Liquid crystals already form the basis of successful technologies such as LCD monitors, and scientists continue to create specific kinds of liquid crystals for even better optical devices and applications.
Juan de Pablo, Liew family professor of molecular engineering at the Pritzker School of Molecular Engineering (PME) at the University of Chicago, and his team have now found a way to create and stabilize so-called “blue phase liquid crystals”, which have the properties of both liquids and crystals, and in some cases may reflect visible light better than ordinary liquid crystals.
The results, published in ACS Nano, could lead to new optical technologies with better response times.
A new method of stabilizing blue phase crystals
Thanks to their uniform molecular orientation, liquid crystals are already the basis of many display technologies, including those in digital screens for computers and televisions. In this research, de Pablo and his team were interested in chiral liquid crystals, which have a certain asymmetric “hand” – such as right-handed or left-handed – that allows them to exhibit a wider and more interesting range of optical behaviors.
It is important that these crystals can form blue phase crystals, which due to their unique structure can reflect blue and green light, and they can be turned on and off incredibly quickly. However, these crystals exist only in a small temperature range and are inherently unstable: Heating themselves to a degree can destroy their properties. It has limited their use in technologies.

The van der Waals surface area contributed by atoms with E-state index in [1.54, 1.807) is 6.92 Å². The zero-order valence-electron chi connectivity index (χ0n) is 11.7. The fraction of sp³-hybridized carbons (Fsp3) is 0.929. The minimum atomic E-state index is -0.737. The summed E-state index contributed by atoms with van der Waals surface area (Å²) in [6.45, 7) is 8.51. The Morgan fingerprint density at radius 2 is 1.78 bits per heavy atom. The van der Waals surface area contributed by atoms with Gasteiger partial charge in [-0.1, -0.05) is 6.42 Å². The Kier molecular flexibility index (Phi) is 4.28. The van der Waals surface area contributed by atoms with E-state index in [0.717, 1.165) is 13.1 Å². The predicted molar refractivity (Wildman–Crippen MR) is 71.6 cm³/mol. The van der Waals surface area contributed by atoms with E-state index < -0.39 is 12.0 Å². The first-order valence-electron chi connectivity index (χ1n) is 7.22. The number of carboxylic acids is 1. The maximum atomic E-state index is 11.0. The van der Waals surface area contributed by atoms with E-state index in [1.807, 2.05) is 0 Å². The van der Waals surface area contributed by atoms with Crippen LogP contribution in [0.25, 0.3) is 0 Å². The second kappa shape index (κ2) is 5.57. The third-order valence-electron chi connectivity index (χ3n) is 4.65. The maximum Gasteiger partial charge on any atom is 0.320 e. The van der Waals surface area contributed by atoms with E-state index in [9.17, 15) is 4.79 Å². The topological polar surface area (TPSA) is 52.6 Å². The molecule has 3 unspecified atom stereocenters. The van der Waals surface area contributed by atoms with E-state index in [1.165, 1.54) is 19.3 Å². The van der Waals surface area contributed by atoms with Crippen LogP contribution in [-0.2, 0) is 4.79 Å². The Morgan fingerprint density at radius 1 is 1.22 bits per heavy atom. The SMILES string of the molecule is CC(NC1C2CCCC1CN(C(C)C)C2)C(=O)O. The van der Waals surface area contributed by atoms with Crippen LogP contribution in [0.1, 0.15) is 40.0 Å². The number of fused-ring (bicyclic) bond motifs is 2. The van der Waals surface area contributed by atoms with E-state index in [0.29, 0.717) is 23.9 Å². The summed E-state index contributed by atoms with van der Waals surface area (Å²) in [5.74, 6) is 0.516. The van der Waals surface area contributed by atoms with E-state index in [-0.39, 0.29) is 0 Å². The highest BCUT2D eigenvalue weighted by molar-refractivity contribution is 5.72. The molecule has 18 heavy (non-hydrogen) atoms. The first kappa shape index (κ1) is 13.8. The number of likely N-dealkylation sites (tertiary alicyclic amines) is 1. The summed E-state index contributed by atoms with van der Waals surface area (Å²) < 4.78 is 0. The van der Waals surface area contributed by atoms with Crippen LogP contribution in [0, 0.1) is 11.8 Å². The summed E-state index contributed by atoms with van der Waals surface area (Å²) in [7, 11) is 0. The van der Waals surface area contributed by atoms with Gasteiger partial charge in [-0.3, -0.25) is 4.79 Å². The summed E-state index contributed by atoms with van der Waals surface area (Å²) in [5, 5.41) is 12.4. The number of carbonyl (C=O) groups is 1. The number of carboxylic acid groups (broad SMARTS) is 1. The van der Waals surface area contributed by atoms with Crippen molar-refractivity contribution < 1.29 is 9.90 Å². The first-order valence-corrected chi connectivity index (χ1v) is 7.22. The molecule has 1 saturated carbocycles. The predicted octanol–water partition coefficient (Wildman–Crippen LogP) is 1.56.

Through simulation and experiments, the team was able to stabilize the blue phase crystals through the formation of so-called double emulsions. They used a small droplet of a water-based solution surrounded by an outer droplet of an oily chiral liquid crystal, thereby creating a “core and shell” structure. This structure was itself suspended in another water-based liquid that could not be mixed with the liquid crystal. Above the appropriate temperature range, they were able to capture the chiral liquid crystal in the shell in a “blue phase” state. They then formed a polymer network in the shell, which stabilized the blue crystal without destroying its properties.
Creates perfect crystals
The team then showed that they could change the temperature of the blue phase crystal by 30 degrees without destroying it. Not only that, the process formed perfect, uniform blue-phase crystals, which enabled researchers to better predict and control their behavior.
“Now that we understand these materials and can control them, we can take advantage of their unique optical properties,” de Pablo said. “The next step is to implement them in devices and sensors to demonstrate their applicability.”
Potential applications include display technologies that can be turned on and off with very small changes in size, temperature, or exposure to light, or sensors that can detect radiation within a certain wavelength.
Liquid crystals create easy-to-read, color-changing sensors
Monirosadate Sadati et al, Control of monodomain polymer-stabilized cubic nanocrystals of chiral nematode by entrapment, ACS Nano (2021). DOI: 10.1021 / acsnano.1c04231
Provided by the University of Chicago
Citation: Stabilized Blue Phase Crystals Can Lead to New Optical Technologies (2021, November 2) Retrieved November 3, 2021 from https://phys.org/news/2021-11-stabilized-blue-phase-crystals-optical.html
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